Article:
BEIJING — The Ministry of Commerce (MOC) urged the United States on March 23 to “pause on the brink of a precipice” and make prudent decisions so as not to put bilateral trade relations in jeopardy.
Calling recent restrictive measures by the United States against China “a very bad precedent,” an MOC spokesperson said the measures went against “the interests of China, the United States and the world at large.”
China will not sit idly and watch its legitimate rights and interests be damaged under any circumstances, the spokesperson said.
“We are fully prepared to firmly defend our interests,” he said.
Despite strong warnings from business groups and trade experts, US President Donald Trump on March 22 signed a memorandum that could impose tariffs on up to $60 billion of imports from China and restrictions on Chinese investment in the United States.
The memorandum is based on a Section 301 investigation, launched by the Trump administration in August 2017, into alleged Chinese intellectual property and technology transfer practices.
The move came after the US administration took an increasingly hawkish turn on China, as it blamed its trade deficit with major trading partners for its domestic economic woes and job losses.
Despite worldwide objections, the US government decided to impose a 25-percent tariff on steel imports and a 10-percent tariff on aluminum, with tariffs on imports from EU member states, Argentina, Australia, Brazil, Canada, Mexico and the Republic of Korea suspended until May 1, 2018.
The MOC reiterated its stance that it does not fear a trade war, although it said that it is the least desirable option.
“We have confidence and capability in dealing with any challenges,” the MOC spokesman said in a statement on its website.
US industries also strongly disagree with the sweeping tariffs.
“Tariffs could lead to a destructive trade war with serious consequences for US economic growth and job creation. The livelihood of America’s consumers, businesses, farmers, and ranchers are at risk if the administration proceeds with this plan,” US Chamber President and CEO Thomas J. Donohue said in a statement.
Robert Lawrence Kuhn, a leading China expert, said the measures will not solve America’s economic problems and probably in the long term will make it worse, adding that this is because there are natural economic principles that are violated by heavy tariffs.
Minister of Commerce Zhong Shan pointed out that different statistical methods widen US trade deficit with China by around 20 percent, citing the research of a joint work group tracking and comparing the two countries’ trade figures.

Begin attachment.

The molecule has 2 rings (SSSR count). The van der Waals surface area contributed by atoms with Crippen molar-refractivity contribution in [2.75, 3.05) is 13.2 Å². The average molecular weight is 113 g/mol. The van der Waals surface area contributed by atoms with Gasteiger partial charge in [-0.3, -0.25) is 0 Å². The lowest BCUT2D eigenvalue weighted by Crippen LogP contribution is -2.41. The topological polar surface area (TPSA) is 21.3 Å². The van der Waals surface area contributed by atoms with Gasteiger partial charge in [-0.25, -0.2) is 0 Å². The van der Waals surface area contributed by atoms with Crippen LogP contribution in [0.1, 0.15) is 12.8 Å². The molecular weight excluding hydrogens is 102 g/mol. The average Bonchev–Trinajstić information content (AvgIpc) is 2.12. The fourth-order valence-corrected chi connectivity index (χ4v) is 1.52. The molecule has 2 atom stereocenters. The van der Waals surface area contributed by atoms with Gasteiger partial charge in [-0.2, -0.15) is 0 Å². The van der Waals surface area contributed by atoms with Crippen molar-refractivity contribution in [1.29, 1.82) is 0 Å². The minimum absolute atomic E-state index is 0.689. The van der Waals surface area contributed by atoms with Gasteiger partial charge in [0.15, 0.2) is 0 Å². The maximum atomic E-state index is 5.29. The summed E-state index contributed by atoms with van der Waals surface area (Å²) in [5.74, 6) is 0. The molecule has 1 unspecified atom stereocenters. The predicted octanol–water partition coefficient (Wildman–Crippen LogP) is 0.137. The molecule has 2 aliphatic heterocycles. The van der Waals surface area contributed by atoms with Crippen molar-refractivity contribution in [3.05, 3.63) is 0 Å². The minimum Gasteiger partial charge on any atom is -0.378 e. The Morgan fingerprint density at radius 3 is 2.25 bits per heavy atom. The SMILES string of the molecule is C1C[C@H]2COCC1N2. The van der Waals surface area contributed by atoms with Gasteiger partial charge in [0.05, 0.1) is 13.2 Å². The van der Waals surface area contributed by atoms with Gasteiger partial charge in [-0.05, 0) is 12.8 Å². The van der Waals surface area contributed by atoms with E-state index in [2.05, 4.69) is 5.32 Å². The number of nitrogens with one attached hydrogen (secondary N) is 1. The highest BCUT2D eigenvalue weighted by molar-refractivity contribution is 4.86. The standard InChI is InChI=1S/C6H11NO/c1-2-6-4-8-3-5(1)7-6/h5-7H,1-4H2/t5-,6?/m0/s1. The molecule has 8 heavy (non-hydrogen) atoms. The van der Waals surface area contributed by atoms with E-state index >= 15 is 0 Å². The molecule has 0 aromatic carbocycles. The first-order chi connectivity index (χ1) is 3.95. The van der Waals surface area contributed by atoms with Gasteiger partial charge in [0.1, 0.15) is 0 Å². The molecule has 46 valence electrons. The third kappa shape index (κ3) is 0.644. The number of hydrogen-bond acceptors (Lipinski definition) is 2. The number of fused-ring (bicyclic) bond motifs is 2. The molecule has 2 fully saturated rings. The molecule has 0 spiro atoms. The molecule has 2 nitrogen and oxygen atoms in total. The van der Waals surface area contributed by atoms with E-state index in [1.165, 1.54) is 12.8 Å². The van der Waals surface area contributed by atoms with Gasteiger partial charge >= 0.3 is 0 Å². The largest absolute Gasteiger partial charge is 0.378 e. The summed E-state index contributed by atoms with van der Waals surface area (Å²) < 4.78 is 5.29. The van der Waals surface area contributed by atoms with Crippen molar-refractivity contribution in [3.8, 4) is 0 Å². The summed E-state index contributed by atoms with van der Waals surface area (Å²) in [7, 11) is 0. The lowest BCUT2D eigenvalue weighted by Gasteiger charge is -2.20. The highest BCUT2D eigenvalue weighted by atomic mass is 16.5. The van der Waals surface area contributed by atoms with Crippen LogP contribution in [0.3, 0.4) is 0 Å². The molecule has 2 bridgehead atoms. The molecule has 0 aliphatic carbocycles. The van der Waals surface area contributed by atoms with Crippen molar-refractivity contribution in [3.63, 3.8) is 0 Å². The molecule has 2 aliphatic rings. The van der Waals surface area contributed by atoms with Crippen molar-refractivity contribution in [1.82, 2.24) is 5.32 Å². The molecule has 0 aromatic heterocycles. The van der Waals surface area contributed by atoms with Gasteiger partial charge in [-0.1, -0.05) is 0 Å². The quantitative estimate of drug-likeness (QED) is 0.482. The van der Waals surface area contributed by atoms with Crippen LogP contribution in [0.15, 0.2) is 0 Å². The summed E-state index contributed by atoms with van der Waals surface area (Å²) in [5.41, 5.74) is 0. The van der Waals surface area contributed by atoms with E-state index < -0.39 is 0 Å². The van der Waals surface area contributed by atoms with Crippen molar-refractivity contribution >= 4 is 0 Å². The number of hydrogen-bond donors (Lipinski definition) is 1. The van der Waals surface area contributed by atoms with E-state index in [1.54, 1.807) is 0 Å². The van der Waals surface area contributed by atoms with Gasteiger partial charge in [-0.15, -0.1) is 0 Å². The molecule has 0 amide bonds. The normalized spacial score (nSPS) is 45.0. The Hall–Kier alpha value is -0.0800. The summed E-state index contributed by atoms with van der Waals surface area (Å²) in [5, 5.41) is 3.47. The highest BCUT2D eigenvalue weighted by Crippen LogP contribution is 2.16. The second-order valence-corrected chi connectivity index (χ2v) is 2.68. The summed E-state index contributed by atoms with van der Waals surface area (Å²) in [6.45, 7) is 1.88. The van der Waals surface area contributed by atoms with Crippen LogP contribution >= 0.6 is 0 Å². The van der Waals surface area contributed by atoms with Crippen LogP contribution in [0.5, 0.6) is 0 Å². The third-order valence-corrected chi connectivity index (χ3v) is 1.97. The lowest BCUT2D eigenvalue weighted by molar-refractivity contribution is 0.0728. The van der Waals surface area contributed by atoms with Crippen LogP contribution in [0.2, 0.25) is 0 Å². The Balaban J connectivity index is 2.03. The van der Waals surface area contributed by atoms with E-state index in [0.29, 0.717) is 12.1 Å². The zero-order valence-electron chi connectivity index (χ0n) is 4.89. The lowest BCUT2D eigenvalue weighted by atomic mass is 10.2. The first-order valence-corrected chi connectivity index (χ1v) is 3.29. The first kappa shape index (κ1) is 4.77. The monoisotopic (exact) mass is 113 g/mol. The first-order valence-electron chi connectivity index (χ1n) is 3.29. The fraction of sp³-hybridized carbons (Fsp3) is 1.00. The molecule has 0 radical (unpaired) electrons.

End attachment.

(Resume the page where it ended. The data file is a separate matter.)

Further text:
China’s trade surplus with the United States grew 13 percent year-on-year to 1.87 trillion yuan last year, official data showed.
The trade imbalance between the two countries is structural, with China exporting more commodities to the United States while importing more services, Zhong said, adding that trade competitiveness is determined by industries.
“Tracking a trade deficit is misleading. All that [trade deficit] means is that we in the United States consume more,” said Tori K. Whiting, a research associate at Washington-based think tank The Heritage Foundation.
To address the imbalances, both countries should carry out structural reforms rather than just narrowing the trade deficit.
Regarding the US investigation into China’s protection of intellectual property rights (IPR), Wu Jianmin, an expert on China-US relations, said China has made unprecedented efforts in the battle against IPR infringement. “What the Trump administration should do is to enhance bilateral communication on IPR protection, which will benefit US enterprises without jeopardizing the China-US relationship,” said Wu.
There have been disputes between the world’s two largest economies, but these should be resolved through explicit, sustainable and rational means, Wu said.
Chinese stocks closed more than 3 percent lower on March 23 following the US decision to hike tariffs on China’s steel and aluminum imports.
The steel sector led the slump. The sub-index for the steel sector dived 6.2 percent. Anyang Iron & Steel and Xinyu Iron & Steel both plunged by the daily limit of 10 percent.